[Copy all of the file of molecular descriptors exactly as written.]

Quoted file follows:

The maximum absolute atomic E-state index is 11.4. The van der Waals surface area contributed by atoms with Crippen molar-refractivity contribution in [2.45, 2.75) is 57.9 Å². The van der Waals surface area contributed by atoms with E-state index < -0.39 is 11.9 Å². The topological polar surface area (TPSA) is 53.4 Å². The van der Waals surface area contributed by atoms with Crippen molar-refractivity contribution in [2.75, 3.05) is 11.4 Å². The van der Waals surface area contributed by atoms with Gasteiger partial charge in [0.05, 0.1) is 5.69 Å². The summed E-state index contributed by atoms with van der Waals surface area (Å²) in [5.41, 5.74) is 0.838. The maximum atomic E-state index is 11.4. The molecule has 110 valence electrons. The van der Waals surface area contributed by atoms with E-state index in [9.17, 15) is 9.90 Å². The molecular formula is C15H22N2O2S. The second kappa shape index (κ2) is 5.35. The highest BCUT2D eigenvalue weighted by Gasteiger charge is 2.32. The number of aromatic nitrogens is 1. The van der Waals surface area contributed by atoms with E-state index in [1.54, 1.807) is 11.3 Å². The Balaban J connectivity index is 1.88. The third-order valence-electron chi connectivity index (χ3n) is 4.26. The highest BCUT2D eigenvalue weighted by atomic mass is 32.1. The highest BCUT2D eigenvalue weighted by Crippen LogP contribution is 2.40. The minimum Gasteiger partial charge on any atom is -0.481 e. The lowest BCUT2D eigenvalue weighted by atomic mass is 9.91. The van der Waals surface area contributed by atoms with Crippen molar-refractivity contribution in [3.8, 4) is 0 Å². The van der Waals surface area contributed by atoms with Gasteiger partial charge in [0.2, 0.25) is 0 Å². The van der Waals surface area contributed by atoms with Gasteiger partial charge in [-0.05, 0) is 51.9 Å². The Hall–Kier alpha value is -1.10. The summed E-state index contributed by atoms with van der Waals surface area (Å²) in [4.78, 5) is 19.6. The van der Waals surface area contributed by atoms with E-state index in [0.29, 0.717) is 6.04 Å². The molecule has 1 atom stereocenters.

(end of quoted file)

The maximum absolute atomic E-state index is 11.4. The van der Waals surface area contributed by atoms with Crippen molar-refractivity contribution in [2.45, 2.75) is 57.9 Å². The van der Waals surface area contributed by atoms with E-state index < -0.39 is 11.9 Å². The topological polar surface area (TPSA) is 53.4 Å². The van der Waals surface area contributed by atoms with Crippen molar-refractivity contribution in [2.75, 3.05) is 11.4 Å². The van der Waals surface area contributed by atoms with Gasteiger partial charge in [0.05, 0.1) is 5.69 Å². The summed E-state index contributed by atoms with van der Waals surface area (Å²) in [5.41, 5.74) is 0.838. The maximum atomic E-state index is 11.4. The molecule has 110 valence electrons. The van der Waals surface area contributed by atoms with E-state index in [9.17, 15) is 9.90 Å². The molecular formula is C15H22N2O2S. The second kappa shape index (κ2) is 5.35. The highest BCUT2D eigenvalue weighted by Gasteiger charge is 2.32. The number of aromatic nitrogens is 1. The van der Waals surface area contributed by atoms with E-state index in [1.54, 1.807) is 11.3 Å². The Balaban J connectivity index is 1.88. The third-order valence-electron chi connectivity index (χ3n) is 4.26. The highest BCUT2D eigenvalue weighted by atomic mass is 32.1. The highest BCUT2D eigenvalue weighted by Crippen LogP contribution is 2.40. The minimum Gasteiger partial charge on any atom is -0.481 e. The lowest BCUT2D eigenvalue weighted by atomic mass is 9.91. The van der Waals surface area contributed by atoms with Crippen molar-refractivity contribution in [3.8, 4) is 0 Å². The van der Waals surface area contributed by atoms with Gasteiger partial charge in [0.2, 0.25) is 0 Å². The van der Waals surface area contributed by atoms with Gasteiger partial charge in [-0.05, 0) is 51.9 Å². The Hall–Kier alpha value is -1.10. The summed E-state index contributed by atoms with van der Waals surface area (Å²) in [4.78, 5) is 19.6. The van der Waals surface area contributed by atoms with E-state index in [0.29, 0.717) is 6.04 Å². The molecule has 1 atom stereocenters.